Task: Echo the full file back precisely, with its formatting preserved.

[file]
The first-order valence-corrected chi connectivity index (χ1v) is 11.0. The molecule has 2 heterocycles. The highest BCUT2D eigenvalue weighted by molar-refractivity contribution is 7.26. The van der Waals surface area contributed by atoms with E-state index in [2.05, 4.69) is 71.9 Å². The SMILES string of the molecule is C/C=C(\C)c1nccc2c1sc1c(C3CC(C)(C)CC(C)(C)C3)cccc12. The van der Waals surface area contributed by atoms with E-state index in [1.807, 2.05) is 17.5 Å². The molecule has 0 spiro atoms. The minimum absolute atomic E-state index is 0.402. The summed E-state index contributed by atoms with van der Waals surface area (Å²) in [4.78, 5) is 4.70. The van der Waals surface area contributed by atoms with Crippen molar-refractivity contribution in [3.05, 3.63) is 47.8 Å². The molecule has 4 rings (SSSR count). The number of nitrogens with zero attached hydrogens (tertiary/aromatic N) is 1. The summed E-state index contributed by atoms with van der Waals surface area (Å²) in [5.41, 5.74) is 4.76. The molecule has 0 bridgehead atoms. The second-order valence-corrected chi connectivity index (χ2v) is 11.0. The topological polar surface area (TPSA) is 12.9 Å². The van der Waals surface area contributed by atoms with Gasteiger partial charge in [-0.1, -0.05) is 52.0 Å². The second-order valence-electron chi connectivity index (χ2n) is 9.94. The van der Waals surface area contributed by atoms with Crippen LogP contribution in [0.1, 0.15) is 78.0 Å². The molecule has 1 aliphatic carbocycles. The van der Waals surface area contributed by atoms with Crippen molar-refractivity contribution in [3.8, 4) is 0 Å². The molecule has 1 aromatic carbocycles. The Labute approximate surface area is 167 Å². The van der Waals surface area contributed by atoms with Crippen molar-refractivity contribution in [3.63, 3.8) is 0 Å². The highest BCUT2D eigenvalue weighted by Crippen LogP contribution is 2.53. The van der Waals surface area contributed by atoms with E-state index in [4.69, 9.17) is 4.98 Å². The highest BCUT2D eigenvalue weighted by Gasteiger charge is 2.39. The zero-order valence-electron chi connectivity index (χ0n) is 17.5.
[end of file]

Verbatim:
The first-order valence-corrected chi connectivity index (χ1v) is 11.0. The molecule has 2 heterocycles. The highest BCUT2D eigenvalue weighted by molar-refractivity contribution is 7.26. The van der Waals surface area contributed by atoms with E-state index in [2.05, 4.69) is 71.9 Å². The SMILES string of the molecule is C/C=C(\C)c1nccc2c1sc1c(C3CC(C)(C)CC(C)(C)C3)cccc12. The van der Waals surface area contributed by atoms with E-state index in [1.807, 2.05) is 17.5 Å². The molecule has 0 spiro atoms. The minimum absolute atomic E-state index is 0.402. The summed E-state index contributed by atoms with van der Waals surface area (Å²) in [4.78, 5) is 4.70. The van der Waals surface area contributed by atoms with Crippen molar-refractivity contribution in [3.05, 3.63) is 47.8 Å². The molecule has 4 rings (SSSR count). The number of nitrogens with zero attached hydrogens (tertiary/aromatic N) is 1. The summed E-state index contributed by atoms with van der Waals surface area (Å²) in [5.41, 5.74) is 4.76. The molecule has 0 bridgehead atoms. The second-order valence-corrected chi connectivity index (χ2v) is 11.0. The topological polar surface area (TPSA) is 12.9 Å². The van der Waals surface area contributed by atoms with Gasteiger partial charge in [-0.1, -0.05) is 52.0 Å². The second-order valence-electron chi connectivity index (χ2n) is 9.94. The van der Waals surface area contributed by atoms with Crippen LogP contribution in [0.1, 0.15) is 78.0 Å². The molecule has 1 aliphatic carbocycles. The van der Waals surface area contributed by atoms with Crippen molar-refractivity contribution in [3.8, 4) is 0 Å². The molecule has 1 aromatic carbocycles. The Labute approximate surface area is 167 Å². The van der Waals surface area contributed by atoms with Crippen molar-refractivity contribution in [3.63, 3.8) is 0 Å². The highest BCUT2D eigenvalue weighted by Crippen LogP contribution is 2.53. The van der Waals surface area contributed by atoms with E-state index in [4.69, 9.17) is 4.98 Å². The highest BCUT2D eigenvalue weighted by Gasteiger charge is 2.39. The zero-order valence-electron chi connectivity index (χ0n) is 17.5.